A powerful and yet nuanced tale of Custer’s war against the Indians as an agent of America’s westward expansionist campaign to dominate the Continent. The battles are there, but so is Custer’s wife, Libbie, who, having led a sheltered life, must adapt to Custer’s adventurous ways and the realities of life on the campaign. Interspersed is the story of Anne, who after six years as a Cheyenne captive, is rescued by Custer’s troops, though her two ‘half-breed’ children are not. She is neither a part of the white world she returns to nor the Indian life she left. An immensely absorbing tale.
There were aspects of this book I really appreciated. Those include the unvarnished views we got of life in the Wild West for Custer the army general, for his wife Libby and for the Indian captive (Anne). It was fascinating to watch the trajectory of Custer's life from Civil War prodigy to his struggles against the Indians. He truly was larger than life and his flame was extinguished too soon. In the past these stories have often been romantically portrayed. Soli gives us the straight scoop. We look at the events and interactions with a clear windowpane and can make our own conclusions. It is good for us to read books like this and learn from the past mistakes.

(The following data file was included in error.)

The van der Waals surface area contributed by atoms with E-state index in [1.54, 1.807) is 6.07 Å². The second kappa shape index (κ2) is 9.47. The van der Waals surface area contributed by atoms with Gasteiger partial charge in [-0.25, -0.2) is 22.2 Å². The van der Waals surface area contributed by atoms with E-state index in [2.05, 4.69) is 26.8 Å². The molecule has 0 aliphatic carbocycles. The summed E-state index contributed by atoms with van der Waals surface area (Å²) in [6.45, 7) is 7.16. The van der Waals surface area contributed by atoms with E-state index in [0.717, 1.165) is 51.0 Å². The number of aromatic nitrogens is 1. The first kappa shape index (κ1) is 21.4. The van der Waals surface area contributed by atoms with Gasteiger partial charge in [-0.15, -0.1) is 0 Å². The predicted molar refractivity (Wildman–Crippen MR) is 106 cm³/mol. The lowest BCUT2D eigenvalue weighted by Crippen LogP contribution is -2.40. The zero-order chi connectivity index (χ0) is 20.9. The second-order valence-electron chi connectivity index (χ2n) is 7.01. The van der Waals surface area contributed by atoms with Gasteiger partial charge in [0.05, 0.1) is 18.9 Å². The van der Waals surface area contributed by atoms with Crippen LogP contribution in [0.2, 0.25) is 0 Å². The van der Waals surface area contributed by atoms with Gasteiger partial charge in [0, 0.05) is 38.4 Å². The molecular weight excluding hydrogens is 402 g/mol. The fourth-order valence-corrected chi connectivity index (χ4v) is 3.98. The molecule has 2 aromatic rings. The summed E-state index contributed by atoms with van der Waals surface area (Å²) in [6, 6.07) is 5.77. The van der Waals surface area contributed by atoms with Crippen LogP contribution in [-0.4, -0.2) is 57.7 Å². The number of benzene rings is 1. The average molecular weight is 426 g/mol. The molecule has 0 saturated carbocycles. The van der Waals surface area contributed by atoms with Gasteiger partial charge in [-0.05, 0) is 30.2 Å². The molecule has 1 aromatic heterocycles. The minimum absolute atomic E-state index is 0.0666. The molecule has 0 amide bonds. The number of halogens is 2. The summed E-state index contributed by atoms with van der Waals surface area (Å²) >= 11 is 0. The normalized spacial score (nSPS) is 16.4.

Since it was historical fiction, I was disappointed in the Anne narrative. The accounts of her captivity were heartbreaking, but it is not with that part of her story that I was unhappy. It was the way her path was described as crossing that of Custer and his wife. There were accounts of Anne meeting Custer from Anne's perspective and of Anne meeting Libby from Libby's perspective. I would have loved to see their storylines be integrated in a bit more organic way. It seemed like the timelines did not match up well.
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